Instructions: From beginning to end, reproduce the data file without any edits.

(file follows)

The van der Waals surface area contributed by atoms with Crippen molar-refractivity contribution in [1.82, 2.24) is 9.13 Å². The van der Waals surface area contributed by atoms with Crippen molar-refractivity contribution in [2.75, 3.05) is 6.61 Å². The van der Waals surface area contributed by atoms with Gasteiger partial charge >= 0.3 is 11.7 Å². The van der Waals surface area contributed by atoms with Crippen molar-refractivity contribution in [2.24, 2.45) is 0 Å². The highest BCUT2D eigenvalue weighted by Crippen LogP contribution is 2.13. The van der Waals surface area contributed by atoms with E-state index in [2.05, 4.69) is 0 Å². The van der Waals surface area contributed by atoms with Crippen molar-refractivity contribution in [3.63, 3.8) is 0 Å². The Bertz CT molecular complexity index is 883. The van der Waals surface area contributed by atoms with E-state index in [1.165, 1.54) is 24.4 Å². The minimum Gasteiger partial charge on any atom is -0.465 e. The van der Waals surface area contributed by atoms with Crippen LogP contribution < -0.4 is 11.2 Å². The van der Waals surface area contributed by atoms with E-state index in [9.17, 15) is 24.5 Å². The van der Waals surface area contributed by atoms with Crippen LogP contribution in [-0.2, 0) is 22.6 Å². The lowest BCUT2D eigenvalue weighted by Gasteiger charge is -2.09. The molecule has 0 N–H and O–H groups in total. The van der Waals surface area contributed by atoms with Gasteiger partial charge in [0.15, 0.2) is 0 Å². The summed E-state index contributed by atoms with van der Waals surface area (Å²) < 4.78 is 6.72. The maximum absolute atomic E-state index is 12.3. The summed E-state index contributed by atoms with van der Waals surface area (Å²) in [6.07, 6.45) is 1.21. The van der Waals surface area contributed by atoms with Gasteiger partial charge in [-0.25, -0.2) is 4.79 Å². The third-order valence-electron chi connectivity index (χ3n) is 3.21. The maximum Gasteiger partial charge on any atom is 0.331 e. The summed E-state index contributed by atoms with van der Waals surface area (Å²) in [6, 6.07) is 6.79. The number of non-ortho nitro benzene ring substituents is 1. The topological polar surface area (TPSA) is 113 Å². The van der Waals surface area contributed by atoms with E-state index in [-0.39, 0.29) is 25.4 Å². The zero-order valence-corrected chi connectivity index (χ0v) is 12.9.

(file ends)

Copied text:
The van der Waals surface area contributed by atoms with Crippen molar-refractivity contribution in [1.82, 2.24) is 9.13 Å². The van der Waals surface area contributed by atoms with Crippen molar-refractivity contribution in [2.75, 3.05) is 6.61 Å². The van der Waals surface area contributed by atoms with Gasteiger partial charge >= 0.3 is 11.7 Å². The van der Waals surface area contributed by atoms with Crippen molar-refractivity contribution in [2.24, 2.45) is 0 Å². The highest BCUT2D eigenvalue weighted by Crippen LogP contribution is 2.13. The van der Waals surface area contributed by atoms with E-state index in [2.05, 4.69) is 0 Å². The van der Waals surface area contributed by atoms with Crippen molar-refractivity contribution in [3.63, 3.8) is 0 Å². The Bertz CT molecular complexity index is 883. The van der Waals surface area contributed by atoms with E-state index in [1.165, 1.54) is 24.4 Å². The minimum Gasteiger partial charge on any atom is -0.465 e. The van der Waals surface area contributed by atoms with Crippen LogP contribution < -0.4 is 11.2 Å². The van der Waals surface area contributed by atoms with E-state index in [9.17, 15) is 24.5 Å². The van der Waals surface area contributed by atoms with Crippen LogP contribution in [-0.2, 0) is 22.6 Å². The lowest BCUT2D eigenvalue weighted by Gasteiger charge is -2.09. The molecule has 0 N–H and O–H groups in total. The van der Waals surface area contributed by atoms with Gasteiger partial charge in [0.15, 0.2) is 0 Å². The summed E-state index contributed by atoms with van der Waals surface area (Å²) < 4.78 is 6.72. The maximum absolute atomic E-state index is 12.3. The summed E-state index contributed by atoms with van der Waals surface area (Å²) in [6.07, 6.45) is 1.21. The van der Waals surface area contributed by atoms with Gasteiger partial charge in [-0.25, -0.2) is 4.79 Å². The third-order valence-electron chi connectivity index (χ3n) is 3.21. The maximum Gasteiger partial charge on any atom is 0.331 e. The summed E-state index contributed by atoms with van der Waals surface area (Å²) in [6, 6.07) is 6.79. The number of non-ortho nitro benzene ring substituents is 1. The topological polar surface area (TPSA) is 113 Å². The van der Waals surface area contributed by atoms with E-state index in [-0.39, 0.29) is 25.4 Å². The zero-order valence-corrected chi connectivity index (χ0v) is 12.9.